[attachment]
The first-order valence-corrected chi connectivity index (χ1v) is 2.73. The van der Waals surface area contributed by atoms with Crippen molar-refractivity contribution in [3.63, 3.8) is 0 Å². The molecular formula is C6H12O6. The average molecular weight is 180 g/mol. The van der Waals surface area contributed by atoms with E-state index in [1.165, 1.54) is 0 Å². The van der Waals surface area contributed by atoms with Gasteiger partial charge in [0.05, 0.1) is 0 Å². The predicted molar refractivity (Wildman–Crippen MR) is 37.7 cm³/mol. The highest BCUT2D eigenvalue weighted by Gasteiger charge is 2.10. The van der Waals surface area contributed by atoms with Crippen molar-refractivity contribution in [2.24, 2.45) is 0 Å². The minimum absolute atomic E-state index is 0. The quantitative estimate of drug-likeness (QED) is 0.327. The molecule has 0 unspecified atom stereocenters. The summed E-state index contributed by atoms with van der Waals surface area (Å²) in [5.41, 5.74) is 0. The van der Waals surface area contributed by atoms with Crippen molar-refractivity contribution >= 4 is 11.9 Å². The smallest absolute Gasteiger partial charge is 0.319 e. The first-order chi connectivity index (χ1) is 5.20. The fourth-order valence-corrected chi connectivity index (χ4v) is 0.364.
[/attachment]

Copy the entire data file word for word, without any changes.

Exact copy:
The first-order valence-corrected chi connectivity index (χ1v) is 2.73. The van der Waals surface area contributed by atoms with Crippen molar-refractivity contribution in [3.63, 3.8) is 0 Å². The molecular formula is C6H12O6. The average molecular weight is 180 g/mol. The van der Waals surface area contributed by atoms with E-state index in [1.165, 1.54) is 0 Å². The van der Waals surface area contributed by atoms with Gasteiger partial charge in [0.05, 0.1) is 0 Å². The predicted molar refractivity (Wildman–Crippen MR) is 37.7 cm³/mol. The highest BCUT2D eigenvalue weighted by Gasteiger charge is 2.10. The van der Waals surface area contributed by atoms with Crippen molar-refractivity contribution in [2.24, 2.45) is 0 Å². The minimum absolute atomic E-state index is 0. The quantitative estimate of drug-likeness (QED) is 0.327. The molecule has 0 unspecified atom stereocenters. The summed E-state index contributed by atoms with van der Waals surface area (Å²) in [5.41, 5.74) is 0. The van der Waals surface area contributed by atoms with Crippen molar-refractivity contribution >= 4 is 11.9 Å². The smallest absolute Gasteiger partial charge is 0.319 e. The first-order chi connectivity index (χ1) is 5.20. The fourth-order valence-corrected chi connectivity index (χ4v) is 0.364.